The proceeds of the barbecue go toward the agricultural scholarship fund, and this year 12 students were given $2,000 each. Since 2000, Ag Day has raised over $225,000 and given more than 125 scholarships to CSU agricultural science students. The students come from a variety of backgrounds.

The 2011-2012 scholarships were awarded to the following students: Andrew Bartlett, Soil and Crop Sciences major from Merino, Colo.; Jon Brammer, Agricultural Business major and Soil and Crop Sciences minor from Haxtun, Colo.; Jordan Dewing, Masters of Agricultural Sciences, Elisabeth Larson, Ag Business and Family and Consumer Science major from Barnesville, Colo.; Sarah Matlock, Equine Science major from Fort Collins, Colo.; Justin Norton, Soil and Crop Sciences major; Jason Owen, Landscape Architecture major from Denver, Colo.; Halla Pfeiff, Animal Science major from Briggsdale, Colo.; Sarah Puerner, Equine Science major, Danial Sewald, Agricultural Business major and Animal Science minor from Kiowa, Colo.; Matthew Weiderspon, Landscape Architecture and Art major from Greeley, Colo.

Ag Day not only showcases Colorado agriculture, but also the history of the school. CSU was originally an agricultural college, and when it was founded in 1870 it was known as the Agricultural College of Colorado. CSU is a land-grant university. On February 11, 1870, Governor Edward McCook that authorized the creation of the college, based on the Morrill Act. This act provided grants of public land to establish colleges.

In 1935 the name was changed to Colorado College of Agriculture and Mechanical Arts (Colorado A&M). In 1944 it was changed to Colorado Agricultural and Mechanical College, and finally in 1957 it was renamed Colorado State University.

Ag Day was originally started in the 1970s by “Fum” McGraw, who served as the athletic director for 10 years starting in 1976. At that time it was called “Beef Day,” but after several years was changed to what it is now, Ag Day.

The “orange out” football game, a tradition that was started last year, honors the school’s history. From 1982-1909 the school colors were pumpkin orange and alfalfa green, and the majority of community members wore orange t-shirts displaying the letter “A” for Aggies.

“Ag Day really brings CSU back to its roots,” said Ben Deline, kicker for the CSU football team and an animal science student. “It’s the one day we can really look at the past and realize where we came from.”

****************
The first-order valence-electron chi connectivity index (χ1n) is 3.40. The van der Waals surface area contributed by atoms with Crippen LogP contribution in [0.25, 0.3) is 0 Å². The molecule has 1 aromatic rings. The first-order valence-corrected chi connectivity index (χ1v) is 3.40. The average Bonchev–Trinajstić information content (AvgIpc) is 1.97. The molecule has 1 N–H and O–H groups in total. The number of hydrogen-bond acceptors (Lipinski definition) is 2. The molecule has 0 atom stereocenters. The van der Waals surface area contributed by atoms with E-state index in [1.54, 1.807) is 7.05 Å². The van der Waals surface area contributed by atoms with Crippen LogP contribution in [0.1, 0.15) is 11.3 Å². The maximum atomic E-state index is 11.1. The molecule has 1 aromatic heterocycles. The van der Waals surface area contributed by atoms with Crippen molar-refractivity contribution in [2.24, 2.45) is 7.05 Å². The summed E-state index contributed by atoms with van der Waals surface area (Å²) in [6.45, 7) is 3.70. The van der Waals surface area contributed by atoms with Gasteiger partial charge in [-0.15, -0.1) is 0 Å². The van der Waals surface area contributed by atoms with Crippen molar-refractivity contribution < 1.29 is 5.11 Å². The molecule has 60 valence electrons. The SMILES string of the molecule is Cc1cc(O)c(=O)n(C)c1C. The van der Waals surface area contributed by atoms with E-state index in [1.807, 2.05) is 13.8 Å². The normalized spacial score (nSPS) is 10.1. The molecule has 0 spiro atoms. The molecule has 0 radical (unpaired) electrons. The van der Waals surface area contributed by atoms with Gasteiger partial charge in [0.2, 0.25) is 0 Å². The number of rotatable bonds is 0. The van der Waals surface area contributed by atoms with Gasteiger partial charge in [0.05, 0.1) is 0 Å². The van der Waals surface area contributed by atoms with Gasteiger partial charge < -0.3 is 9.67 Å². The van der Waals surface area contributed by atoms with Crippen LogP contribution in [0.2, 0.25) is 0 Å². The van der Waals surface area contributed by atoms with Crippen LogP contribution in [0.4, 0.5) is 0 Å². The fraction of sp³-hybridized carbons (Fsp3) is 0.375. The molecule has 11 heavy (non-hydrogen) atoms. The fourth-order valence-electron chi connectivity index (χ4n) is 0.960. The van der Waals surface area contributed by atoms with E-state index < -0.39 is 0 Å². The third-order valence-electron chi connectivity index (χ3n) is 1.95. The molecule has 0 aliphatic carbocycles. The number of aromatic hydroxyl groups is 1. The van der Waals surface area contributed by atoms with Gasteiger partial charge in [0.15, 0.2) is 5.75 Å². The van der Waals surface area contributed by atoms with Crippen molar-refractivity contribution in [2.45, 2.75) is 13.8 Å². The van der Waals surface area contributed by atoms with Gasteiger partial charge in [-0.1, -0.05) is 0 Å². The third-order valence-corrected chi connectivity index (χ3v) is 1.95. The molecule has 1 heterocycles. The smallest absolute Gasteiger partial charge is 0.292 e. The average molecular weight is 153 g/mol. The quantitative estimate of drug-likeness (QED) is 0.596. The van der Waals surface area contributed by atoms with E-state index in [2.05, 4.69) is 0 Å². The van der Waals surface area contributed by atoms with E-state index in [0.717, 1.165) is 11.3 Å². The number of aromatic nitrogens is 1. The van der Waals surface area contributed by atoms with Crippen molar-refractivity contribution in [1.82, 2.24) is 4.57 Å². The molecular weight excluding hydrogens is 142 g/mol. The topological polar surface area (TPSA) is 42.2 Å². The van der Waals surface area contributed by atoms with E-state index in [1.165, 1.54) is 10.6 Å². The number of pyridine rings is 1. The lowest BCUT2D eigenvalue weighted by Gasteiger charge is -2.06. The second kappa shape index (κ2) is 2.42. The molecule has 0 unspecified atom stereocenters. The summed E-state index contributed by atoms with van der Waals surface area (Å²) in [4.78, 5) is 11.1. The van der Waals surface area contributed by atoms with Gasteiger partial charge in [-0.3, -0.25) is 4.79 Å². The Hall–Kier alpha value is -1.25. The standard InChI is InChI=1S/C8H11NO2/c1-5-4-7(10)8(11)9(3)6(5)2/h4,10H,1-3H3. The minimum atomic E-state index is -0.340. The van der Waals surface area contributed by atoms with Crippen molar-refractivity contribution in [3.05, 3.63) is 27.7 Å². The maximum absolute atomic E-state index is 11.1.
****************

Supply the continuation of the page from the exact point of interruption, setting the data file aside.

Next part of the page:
“Being able to play on Ag Day is better than anything else since I’m from a seedstock cow/calf operation. It really lets the football team, and everyone else know we were the Aggies, and still are,” said Deline.

Deline is an animal science student, and is looking to graduate in a year and a half. He comes from a seedstock operation in North Park, Colorado, where they run 1,000 mother cows. He is looking to go back to the ranch when he graduates. “I will definitely stay with production agriculture. I am looking forward to going back and being more involved,” he said.

Going back to the roots of the University allows those in the community to acknowledge the importance of agriculture, but also to know where CSU started.

Colorado Governor John Hickenlooper proclaimed Sept. 10 “CSU Ag Day” in Colorado. “CSU and its partners continue to help ensure a positive future for Colorado’s agricultural industry — an industry that plays a vital role in our state’s economy,” the proclamation reads.

Dr. Jack Whittier, Extension Beef Specialist and Associate Professor at Colorado State University, helped with the event. “Ag Day is a great way to preview the great product that we raise, feed and harvest in this state. It was evident to me this year that the “Beef, it’s what’s for dinner” ad campaign has been effective; numerous people quoted this motto as the entered the beef tent.”

Whittier has been involved with Ag Day on and off for the past 16 years, and has helped regularly the last five years. He believes it is important to educate the public about agriculture, and, “to make certain that our urban neighbors understand the importance of agriculture in providing an affordable, highly nutritious, wholesome and safe food.”

Ag Day is also a sort of “reunion” for many people in agriculture who don’t see each other often. “My favorite part is seeing old friends and acquaintances,” said Whittier.